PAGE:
Personal Effects: The Social Character of Scholarly Writing

Personal Effects: The Social Character of Scholarly Writing

Personal Effects: The Social Character of Scholarly Writing

Personal Effects: The Social Character of Scholarly Writing

Excerpt

In the 1996 issue of PMLA considering “the personal” in scholarship, Michael Bérubé suggests that scholarly use of personal narrative represents “some kind of generic violation of scholarship in the human sciences.” But he concludes that “as long as the scholarship in question concerns humans and is written by humans, readers should at least entertain the possibility that nothing human should be alien to it.” This conclusion, so self-evident, is only now becoming acceptable in the humanities—that is, to admit the full range of human experience into formal scholarly writing.

The study of language and literature without reference to its roles in scholars’ lives and communities has been the most common academic practice; such study is also academic in the pejorative sense of its being “not practical” or moot or removed from real life. The adjective “academic” has meant, among other things, that scholarly writing about language and literature assumes that the subjectivity and social memberships of scholars are not factors in their humanistic knowledge in the same sense as physical scientists assume that their subjectivities are not factors in their knowledge of science. Because humanists have used the scientific sense of objectivity to conceptualize their own work, and because humanistic scholarship does not have as great an economic and physical consequence as science, humanities have come to seem less important as subject matters than science, law, or business.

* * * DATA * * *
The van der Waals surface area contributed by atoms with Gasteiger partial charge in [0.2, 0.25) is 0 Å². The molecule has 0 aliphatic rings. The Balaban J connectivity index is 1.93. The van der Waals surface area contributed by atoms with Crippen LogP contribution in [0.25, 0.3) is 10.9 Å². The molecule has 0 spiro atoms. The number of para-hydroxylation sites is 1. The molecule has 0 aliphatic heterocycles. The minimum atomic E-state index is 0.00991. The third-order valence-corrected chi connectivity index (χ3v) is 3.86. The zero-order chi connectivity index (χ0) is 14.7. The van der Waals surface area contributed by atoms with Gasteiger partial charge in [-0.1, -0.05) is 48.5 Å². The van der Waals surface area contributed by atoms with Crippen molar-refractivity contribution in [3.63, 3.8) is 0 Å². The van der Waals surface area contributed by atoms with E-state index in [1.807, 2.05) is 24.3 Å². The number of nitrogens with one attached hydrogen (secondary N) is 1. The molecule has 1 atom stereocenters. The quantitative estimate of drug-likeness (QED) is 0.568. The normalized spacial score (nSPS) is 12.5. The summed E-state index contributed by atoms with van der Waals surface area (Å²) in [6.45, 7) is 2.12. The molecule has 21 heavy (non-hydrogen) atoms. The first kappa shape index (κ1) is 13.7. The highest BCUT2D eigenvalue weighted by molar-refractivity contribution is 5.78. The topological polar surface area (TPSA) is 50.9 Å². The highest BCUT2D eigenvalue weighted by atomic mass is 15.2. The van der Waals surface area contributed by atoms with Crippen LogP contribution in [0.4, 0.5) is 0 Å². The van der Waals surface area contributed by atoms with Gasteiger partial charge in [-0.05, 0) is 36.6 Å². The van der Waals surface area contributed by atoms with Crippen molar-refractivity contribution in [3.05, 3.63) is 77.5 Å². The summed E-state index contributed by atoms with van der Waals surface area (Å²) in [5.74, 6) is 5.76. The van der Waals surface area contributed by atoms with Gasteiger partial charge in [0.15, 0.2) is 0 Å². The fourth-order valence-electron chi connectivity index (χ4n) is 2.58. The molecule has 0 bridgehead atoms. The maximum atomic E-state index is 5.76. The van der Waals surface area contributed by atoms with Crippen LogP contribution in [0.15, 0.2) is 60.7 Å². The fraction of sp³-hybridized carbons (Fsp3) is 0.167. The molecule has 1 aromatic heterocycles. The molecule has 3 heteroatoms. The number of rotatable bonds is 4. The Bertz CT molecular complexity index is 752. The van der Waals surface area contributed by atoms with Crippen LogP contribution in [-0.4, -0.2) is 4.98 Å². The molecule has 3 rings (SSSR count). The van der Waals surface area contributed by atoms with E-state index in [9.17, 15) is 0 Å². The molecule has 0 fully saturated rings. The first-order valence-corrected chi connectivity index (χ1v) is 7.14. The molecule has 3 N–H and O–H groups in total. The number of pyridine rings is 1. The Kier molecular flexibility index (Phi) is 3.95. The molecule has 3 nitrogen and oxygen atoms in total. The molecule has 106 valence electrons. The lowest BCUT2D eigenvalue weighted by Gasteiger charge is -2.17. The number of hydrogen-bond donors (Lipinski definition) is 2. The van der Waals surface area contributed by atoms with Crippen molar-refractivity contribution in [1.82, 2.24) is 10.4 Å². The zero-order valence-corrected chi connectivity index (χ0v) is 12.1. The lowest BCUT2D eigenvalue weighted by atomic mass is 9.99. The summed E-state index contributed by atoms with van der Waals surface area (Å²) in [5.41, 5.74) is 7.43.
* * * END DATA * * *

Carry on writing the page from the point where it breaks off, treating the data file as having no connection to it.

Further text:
This volume collects essays that, taken together, try to show how fundamental it is in humanistic scholarship to take account, in a variety of ways and as part of the subject matter, of the personal and collective experiences of scholars, researchers, critics, and teachers. The volume advances the view that humanistic inquiry can not develop successfully at this time without reference to the varieties of subjective, intersubjective, and collective experience of teachers and researchers. We of course do not think that such reference is a requirement or that it should appear in every study; rather, that regardless of the announced level of subjective involvement of the scholarly author, both authors and readers need to have on their hermeneutic agenda, as readers and as writers, the task of locating scholarly authors through personal and social . . .

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